Wednesday January 17, 2018
Apr-29-2014 17:32TweetFollow @OregonNews
Tim King Talks Glassblowing With John Kelly At AwearTim King Salem-News.com
One of the coolest aspects to me is how collaborative and imaginative this form lends itself to creativity, being able to make a few sections and have friends do the same and build a piece however the mind conceives it.
(PORTLAND, ME) - Tim King: John, your glassblowing is incredible. How long have you been involved in this art and what drew you in to it?
John Kelly: Both Adam and I have been glassblowers for almost 20 years now. We lived in Portland, Oregon, in the mid ’90's which was the center for these kinds of arts at the time. We both got swept away with the freedom that medium offers you. One of the coolest aspects to me is how collaborative and imaginative this form lends itself to creativity, being able to make a few sections and have friends do the same and build a piece however the mind conceives it.
Tim King: On the West Coast, glassblowing has been popular for many years. Is the business thriving on the East Coast in places like Portland, Maine?
John Kelly: Business is definitely thriving on the east coast and there is growing knowledge and demand for quality-built, beautifully designed, functional glass art.
Tim King: Are sales good and what are people looking for?
John Kelly: Sales are good and getting better all the time with an increased awareness for people wanting top-quality, locally-made art.
Tim King: Can you talk about your inventory?
John Kelly: Our inventory is one of the best in the country, featuring all the best local artists (Danny Camp, Fano, Dirty B) as well as the top artists (Coyle, Kurt B, Snic) from the around the country.
Tim King: What is your favorite glass blowing story?
John Kelly: Our favorite glassblowing story: working through the middle of the night with some of our country's top glassblowing artists and seeing some of the hottest art come into completion at about 6am after a long nights work of collaborative efforts.
Tim King: What is the future of your business?
John Kelly: The future of our business is growing and expanding in all directions. We opened an additional shop in Portland, Maine, Two years ago at 150 Preble Street which is a glassblowing studio that allows us to interact directly with our clientele, offering glassblowing lessons, workshops, and custom art. It has given our community a new sense of respect and awe for the devotion glassblowers maintain to progress in this field and push the limits; inspiring new artists to emerge and our seasoned artists to flourish even more, expanding their horizons of what they think is possible.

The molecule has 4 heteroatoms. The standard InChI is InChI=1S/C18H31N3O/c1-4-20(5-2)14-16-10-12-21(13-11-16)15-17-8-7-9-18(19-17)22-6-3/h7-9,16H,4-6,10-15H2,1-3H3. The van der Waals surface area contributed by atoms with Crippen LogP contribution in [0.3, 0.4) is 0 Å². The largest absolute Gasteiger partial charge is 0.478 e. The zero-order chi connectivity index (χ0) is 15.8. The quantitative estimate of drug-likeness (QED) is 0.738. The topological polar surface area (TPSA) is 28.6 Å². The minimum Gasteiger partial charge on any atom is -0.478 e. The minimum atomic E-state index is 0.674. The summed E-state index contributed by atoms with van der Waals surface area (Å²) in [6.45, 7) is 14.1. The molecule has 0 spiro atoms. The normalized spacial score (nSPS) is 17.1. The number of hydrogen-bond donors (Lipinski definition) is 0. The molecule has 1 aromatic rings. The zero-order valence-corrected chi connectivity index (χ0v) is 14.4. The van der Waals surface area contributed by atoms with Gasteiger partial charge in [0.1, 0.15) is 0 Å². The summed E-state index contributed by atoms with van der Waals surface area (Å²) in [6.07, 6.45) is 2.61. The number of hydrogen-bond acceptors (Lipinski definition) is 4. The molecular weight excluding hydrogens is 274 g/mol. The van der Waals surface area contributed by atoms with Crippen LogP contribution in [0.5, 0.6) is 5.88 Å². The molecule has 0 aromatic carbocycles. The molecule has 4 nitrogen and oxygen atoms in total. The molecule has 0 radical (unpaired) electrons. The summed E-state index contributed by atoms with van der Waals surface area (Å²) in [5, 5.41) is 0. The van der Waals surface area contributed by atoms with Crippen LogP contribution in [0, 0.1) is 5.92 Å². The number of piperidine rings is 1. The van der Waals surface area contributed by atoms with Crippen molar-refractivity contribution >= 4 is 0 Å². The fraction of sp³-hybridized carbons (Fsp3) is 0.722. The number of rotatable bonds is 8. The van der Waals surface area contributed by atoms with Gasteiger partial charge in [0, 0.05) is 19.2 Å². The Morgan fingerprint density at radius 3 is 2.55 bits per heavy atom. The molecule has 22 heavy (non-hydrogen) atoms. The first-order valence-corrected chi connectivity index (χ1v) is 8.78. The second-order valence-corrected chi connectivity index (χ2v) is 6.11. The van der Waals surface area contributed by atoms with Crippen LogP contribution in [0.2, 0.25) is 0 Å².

Our flagship store now located at 370 Fore Street in Portland, Maine, now open for 15 years, is presenting the glass art experience with a high-end gallery feel, really raising the bar and exhibiting this form of art in the best possible fashion. As always, Awear remains true to its roots showcasing Eco-conscious apparel, hemp, organic cotton, bamboo, and recycled materials to name but a few. In the future, we hope you will see a line of Awear fashion offered alongside our glass goods.
Agron Belica: Salem-News.com Singer/Lyrical Artist, Author and Writer
You can write to Agron at this address: firstname.lastname@example.org.
Born in 1974 of Albanian descent, Agron Belica is largely self- educated in Islam. He attended classes in New Jersey about religious tenets and the doctrinal differences among the various Islamic sects under the tutelage of a shaykh. While there, he participated by giving lectures on Christian doctrines. He also studied the proper recitation of the Quran to such a degree of proficiency that he was selected to perform the call to prayer because of the excellence of his voice and pronunciation.
His eagerness to learn more about Islam motivated him to travel to North Africa in order to engage in dialogue with various scholars there. Since then, he has been working in the study, research, and writing about things Islamic, with a special interest in comparative religion.
He developed a particular interest in the prophet Yahya (John the Baptist). In 2008, he published his Ihya al-Nabi Yahya, from which the present, more comprehensive study of Yahya has evolved. Belica’s work on some key words in the Quran has been referenced in Dr. Laleh Bakhtiar’s The Concordance of the Sublime Quran, a supplemental study resulting from translation of the Quran, The Sublime Quran, the first such translation by an American Muslim woman. His research paper on the meaning of those key words has also been cited in The Bible by Wikimedia Foundation. His work motivated Dr. Jay R. Crook to write the essay Rethinking John the Baptist, included in this volume.
Belica has also developed a considerable reputation as a socio- political hip-hop artist. He has already contributed a number of thought-provoking songs to the genre. His Newsic Revolution Album features the noted musician and author Gilad Atzmon. Belica’s songs about human rights have been played on six continents. One of those songs, Leave Those Babies Alone, was featured at the 2013 San Francisco Pride Parade, helping to rock 1.2 million people. His eldest son, Jamal Belica, has founded the Aldin Entertainment Music Group. (See: The Passion of The Baptist, Not The Christ)
Articles for April 28, 2014 | Articles for April 29, 2014 | Articles for April 30, 2014
Sign Up Now!